Posted by: malechallengemedia | April 4, 2010

Pip Cornall Resources for Males – Ending male violence Jackson Katz, Kai Brand Jacobsen and Johan Galtung (the modern father of Peace Studies)

The following links are to people I trained with or worked with in my peace promotion and violence prevention/masculinity work. They are globally reconised as top people in their field.

Jackson Katz “Tough Guise”

While the social construction of femininity has been widely examined, the dominant role of masculinity has until recently remained largely invisible. Tough Guise is the first educational video geared toward college and high school students to systematically examine the relationship between pop-cultural imagery and the social construction of masculine identities in the U.S. at the dawn of the 21st century.

In this innovative and wide-ranging analysis, Jackson Katz argues that widespread violence in American society, including the tragic school shootings in Littleton, Colorado, Jonesboro, Arkansas, and elsewhere, needs to be understood as part of an ongoing crisis in masculinity.

This exciting new media literacy tool– utilizing racially diverse subject matter and examples– will enlighten and provoke students (both males and females) to evaluate their own participation in the culture of contemporary masculinity.

Jackson Katz “Tough Guise” Opening Montage

Music by Pearl Jam

Song: “Better Man”

Jackson Katz ‘Wrestling with Manhood’

George Gerbner – The Killing Screens

Addressing specifically the question of violence and the media, The Killing Screens urges us to think about the effects of the media in new and complex ways. In contrast to the relatively simplistic behaviourist model that media violence causes real-world violence, Gerbner encourages us to think about the psychological, political, social and developmental impacts of growing up and living within a cultural environment of pervasive, ritualized violent images.

Kai Brand Jacobsen – The Roots of Violence

Brand-Jacobsen talks about how violence is built in to the fabric of our present social, economic and political systems. He talks about three levels of violence that pervade society – direct violence, structural violence and cultural violence. He explains how structural and cultural violence manifest themselves in numerous subtle ways and gives examples of both cases. He goes on to suggest how together they often lead to acts of direct violence such as war and terrorism.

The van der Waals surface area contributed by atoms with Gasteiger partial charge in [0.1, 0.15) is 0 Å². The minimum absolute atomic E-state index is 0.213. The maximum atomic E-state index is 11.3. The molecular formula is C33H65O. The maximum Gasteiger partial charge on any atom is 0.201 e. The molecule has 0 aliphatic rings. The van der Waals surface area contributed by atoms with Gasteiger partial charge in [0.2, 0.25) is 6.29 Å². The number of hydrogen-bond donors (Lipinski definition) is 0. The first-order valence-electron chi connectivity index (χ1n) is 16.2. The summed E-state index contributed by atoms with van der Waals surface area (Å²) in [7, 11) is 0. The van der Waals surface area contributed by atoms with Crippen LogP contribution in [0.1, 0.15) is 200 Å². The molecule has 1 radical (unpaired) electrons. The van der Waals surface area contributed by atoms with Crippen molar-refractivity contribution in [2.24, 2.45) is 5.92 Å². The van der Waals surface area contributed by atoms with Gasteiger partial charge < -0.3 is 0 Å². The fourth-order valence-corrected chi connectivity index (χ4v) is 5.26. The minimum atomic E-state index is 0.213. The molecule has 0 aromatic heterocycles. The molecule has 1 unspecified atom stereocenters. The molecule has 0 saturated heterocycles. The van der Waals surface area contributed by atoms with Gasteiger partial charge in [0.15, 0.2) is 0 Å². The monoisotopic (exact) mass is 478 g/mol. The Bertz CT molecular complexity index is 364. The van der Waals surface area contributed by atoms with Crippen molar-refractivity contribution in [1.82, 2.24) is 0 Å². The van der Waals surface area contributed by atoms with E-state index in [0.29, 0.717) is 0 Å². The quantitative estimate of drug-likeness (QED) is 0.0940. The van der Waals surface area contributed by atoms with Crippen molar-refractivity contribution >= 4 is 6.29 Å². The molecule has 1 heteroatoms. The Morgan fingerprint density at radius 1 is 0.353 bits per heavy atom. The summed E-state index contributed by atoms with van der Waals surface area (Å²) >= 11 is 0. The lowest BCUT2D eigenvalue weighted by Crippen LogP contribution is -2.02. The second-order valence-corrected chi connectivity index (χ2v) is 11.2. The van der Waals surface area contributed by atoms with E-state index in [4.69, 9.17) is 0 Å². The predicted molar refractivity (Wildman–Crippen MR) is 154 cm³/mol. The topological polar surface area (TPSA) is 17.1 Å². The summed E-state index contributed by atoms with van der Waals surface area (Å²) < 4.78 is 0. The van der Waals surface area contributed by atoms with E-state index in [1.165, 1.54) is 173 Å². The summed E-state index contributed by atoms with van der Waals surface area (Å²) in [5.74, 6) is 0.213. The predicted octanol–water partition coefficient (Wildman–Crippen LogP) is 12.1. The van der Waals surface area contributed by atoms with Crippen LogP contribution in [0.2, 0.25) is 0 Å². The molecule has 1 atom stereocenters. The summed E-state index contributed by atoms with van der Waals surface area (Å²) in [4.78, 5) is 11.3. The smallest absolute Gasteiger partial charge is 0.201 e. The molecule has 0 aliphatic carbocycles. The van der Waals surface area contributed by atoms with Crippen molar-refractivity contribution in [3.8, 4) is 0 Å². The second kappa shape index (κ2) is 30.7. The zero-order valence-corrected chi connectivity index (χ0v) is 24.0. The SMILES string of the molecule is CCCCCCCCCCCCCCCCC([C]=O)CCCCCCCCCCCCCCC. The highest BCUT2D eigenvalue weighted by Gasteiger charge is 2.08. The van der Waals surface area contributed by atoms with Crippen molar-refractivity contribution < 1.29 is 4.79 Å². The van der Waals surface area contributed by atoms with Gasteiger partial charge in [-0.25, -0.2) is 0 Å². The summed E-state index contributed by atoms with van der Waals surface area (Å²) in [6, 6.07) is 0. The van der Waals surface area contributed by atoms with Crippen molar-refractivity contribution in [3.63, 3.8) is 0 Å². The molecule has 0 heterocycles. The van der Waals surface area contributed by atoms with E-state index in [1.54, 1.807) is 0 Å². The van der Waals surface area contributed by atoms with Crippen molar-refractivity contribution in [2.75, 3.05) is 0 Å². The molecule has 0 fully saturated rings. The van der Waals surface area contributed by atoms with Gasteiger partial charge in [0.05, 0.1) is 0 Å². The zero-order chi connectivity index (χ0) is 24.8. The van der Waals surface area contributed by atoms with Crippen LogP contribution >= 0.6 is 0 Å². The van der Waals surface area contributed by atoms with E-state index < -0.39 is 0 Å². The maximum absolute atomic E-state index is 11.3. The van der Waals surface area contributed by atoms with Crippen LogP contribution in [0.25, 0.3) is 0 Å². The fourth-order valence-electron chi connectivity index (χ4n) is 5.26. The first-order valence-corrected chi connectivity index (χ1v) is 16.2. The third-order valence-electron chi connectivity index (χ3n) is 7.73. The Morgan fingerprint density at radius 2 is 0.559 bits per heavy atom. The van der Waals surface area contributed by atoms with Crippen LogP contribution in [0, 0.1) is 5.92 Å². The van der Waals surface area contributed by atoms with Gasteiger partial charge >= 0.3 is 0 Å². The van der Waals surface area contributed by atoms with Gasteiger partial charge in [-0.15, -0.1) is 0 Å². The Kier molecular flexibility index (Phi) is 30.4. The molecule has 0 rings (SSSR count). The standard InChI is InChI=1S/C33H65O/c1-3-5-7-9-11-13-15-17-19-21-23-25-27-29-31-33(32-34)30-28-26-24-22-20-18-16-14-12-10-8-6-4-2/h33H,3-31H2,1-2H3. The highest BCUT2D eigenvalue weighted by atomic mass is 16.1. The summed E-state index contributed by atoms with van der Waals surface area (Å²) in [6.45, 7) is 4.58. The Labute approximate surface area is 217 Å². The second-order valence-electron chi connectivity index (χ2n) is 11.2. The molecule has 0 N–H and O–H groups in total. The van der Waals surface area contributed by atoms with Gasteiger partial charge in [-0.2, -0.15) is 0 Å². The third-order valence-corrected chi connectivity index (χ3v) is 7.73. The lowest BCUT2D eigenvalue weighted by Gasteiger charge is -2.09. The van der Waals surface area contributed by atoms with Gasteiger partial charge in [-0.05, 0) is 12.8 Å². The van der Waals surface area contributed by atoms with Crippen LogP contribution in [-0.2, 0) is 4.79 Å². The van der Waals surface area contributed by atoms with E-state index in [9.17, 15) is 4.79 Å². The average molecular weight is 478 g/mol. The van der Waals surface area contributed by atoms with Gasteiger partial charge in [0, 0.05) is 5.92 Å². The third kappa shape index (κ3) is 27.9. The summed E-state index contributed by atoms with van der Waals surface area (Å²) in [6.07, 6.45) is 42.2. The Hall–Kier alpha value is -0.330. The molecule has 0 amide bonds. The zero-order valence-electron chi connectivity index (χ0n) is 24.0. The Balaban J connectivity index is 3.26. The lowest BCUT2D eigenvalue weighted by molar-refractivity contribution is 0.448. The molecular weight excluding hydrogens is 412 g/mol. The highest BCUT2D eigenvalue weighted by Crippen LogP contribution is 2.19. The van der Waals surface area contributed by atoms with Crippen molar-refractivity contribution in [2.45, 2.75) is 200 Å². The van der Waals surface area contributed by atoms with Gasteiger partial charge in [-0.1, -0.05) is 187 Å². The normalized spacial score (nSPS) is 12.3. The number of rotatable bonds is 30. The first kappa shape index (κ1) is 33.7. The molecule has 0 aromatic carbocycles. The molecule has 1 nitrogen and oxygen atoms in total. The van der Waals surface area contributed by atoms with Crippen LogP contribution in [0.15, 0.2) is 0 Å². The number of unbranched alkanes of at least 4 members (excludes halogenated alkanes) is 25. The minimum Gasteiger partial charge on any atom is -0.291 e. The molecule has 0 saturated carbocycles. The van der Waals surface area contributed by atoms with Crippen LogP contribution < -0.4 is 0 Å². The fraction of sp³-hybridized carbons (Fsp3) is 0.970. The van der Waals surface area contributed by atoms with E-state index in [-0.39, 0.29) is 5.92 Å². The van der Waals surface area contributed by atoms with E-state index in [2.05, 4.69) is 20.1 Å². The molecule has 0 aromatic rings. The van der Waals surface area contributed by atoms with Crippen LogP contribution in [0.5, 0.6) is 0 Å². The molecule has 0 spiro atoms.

Johan Galtung – (Often called the father of world peace studies)

Professor Galtung lists his chief concerns in the world today.. It starts with the dangers posed by ‘global hyper-capitalism’ and the ‘structural violence’ it inflicts on people. He expresses profound concern for the developing relationship between Christians and Muslims, pointing out that the Christian dominated European Union could soon face an Islamic Union “stretching from Casablanca to Mindanao.” He stresses that this must be seen as an opportunity for a cooperative partnership, rather than a threat. Finally, Galtung highlights the encircling of Russia, China and India by American bases. This poses a major threat to stability and reflects the ambitions and military might of the United States. Galtung lists violence against women as a global problem with huge and lasting consequences.

Misogyny in Media and Culture – Trailer

A film by Thomas Keith, PH.D –

Despite the achievements of the women’s movement over the past four decades, misogyny remains a persistent force in American culture. In this important documentary, Thomas Keith, professor of philosophy at California State University-Long Beach, looks specifically at misogyny and sexism in mainstream American media, exploring how negative definitions of femininity and hateful attitudes toward women get constructed and perpetuated at the very heart of our popular culture.

The film tracks the destructive dynamics of misogyny across a broad and disturbing range of media phenomena: including the hyper-sexualization of commercial products aimed at girls, the explosion of violence in video games aimed at boys, the near-hysterical sexist rants of hip-hop artists and talk radio shock jocks, and the harsh, patronizing caricatures of femininity and feminism that reverberate throughout the mainstream of American popular culture.

Along the way, Generation M forces us to confront the dangerous real-life consequences of misogyny in all its forms – making a compelling case that when we devalue more than half the population based on gender, we harm boys and men as well as women and girls.

Featuring interviews with gender violence prevention educators Byron Hurt, Jackson Katz, and Jean Kilbourne.


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